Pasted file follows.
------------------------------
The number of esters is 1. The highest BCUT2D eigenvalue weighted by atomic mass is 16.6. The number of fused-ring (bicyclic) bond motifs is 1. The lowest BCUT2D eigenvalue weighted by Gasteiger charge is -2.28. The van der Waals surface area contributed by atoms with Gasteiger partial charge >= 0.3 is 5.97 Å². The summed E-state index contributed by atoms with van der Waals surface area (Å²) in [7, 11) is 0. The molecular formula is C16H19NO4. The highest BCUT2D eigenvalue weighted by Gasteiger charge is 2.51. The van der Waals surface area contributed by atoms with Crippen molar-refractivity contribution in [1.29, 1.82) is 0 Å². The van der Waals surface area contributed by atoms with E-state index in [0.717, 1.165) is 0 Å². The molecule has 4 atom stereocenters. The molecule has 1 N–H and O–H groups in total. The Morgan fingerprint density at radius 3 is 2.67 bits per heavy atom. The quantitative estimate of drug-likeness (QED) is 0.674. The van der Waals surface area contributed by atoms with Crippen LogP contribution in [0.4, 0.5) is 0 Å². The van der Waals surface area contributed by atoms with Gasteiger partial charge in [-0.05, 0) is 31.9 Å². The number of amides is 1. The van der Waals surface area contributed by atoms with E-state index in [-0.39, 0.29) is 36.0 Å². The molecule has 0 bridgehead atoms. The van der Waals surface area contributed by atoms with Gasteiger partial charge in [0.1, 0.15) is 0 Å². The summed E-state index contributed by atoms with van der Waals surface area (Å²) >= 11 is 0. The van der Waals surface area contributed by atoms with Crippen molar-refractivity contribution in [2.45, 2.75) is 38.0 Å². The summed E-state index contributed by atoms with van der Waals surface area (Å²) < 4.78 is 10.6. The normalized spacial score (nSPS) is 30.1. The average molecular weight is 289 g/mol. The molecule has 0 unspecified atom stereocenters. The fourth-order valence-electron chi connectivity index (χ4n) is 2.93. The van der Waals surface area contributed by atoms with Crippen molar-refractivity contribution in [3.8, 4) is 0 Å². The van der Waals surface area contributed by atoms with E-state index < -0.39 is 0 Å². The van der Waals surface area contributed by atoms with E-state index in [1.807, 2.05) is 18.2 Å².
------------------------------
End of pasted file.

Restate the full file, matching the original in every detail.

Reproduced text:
The number of esters is 1. The highest BCUT2D eigenvalue weighted by atomic mass is 16.6. The number of fused-ring (bicyclic) bond motifs is 1. The lowest BCUT2D eigenvalue weighted by Gasteiger charge is -2.28. The van der Waals surface area contributed by atoms with Gasteiger partial charge >= 0.3 is 5.97 Å². The summed E-state index contributed by atoms with van der Waals surface area (Å²) in [7, 11) is 0. The molecular formula is C16H19NO4. The highest BCUT2D eigenvalue weighted by Gasteiger charge is 2.51. The van der Waals surface area contributed by atoms with Crippen molar-refractivity contribution in [1.29, 1.82) is 0 Å². The van der Waals surface area contributed by atoms with E-state index in [0.717, 1.165) is 0 Å². The molecule has 4 atom stereocenters. The molecule has 1 N–H and O–H groups in total. The Morgan fingerprint density at radius 3 is 2.67 bits per heavy atom. The quantitative estimate of drug-likeness (QED) is 0.674. The van der Waals surface area contributed by atoms with Crippen LogP contribution in [0.4, 0.5) is 0 Å². The van der Waals surface area contributed by atoms with Gasteiger partial charge in [-0.05, 0) is 31.9 Å². The number of amides is 1. The van der Waals surface area contributed by atoms with E-state index in [-0.39, 0.29) is 36.0 Å². The molecule has 0 bridgehead atoms. The van der Waals surface area contributed by atoms with Gasteiger partial charge in [0.1, 0.15) is 0 Å². The summed E-state index contributed by atoms with van der Waals surface area (Å²) >= 11 is 0. The van der Waals surface area contributed by atoms with Crippen molar-refractivity contribution in [2.45, 2.75) is 38.0 Å². The summed E-state index contributed by atoms with van der Waals surface area (Å²) < 4.78 is 10.6. The normalized spacial score (nSPS) is 30.1. The average molecular weight is 289 g/mol. The molecule has 0 unspecified atom stereocenters. The fourth-order valence-electron chi connectivity index (χ4n) is 2.93. The van der Waals surface area contributed by atoms with Crippen molar-refractivity contribution in [3.8, 4) is 0 Å². The van der Waals surface area contributed by atoms with E-state index < -0.39 is 0 Å². The van der Waals surface area contributed by atoms with E-state index in [1.807, 2.05) is 18.2 Å².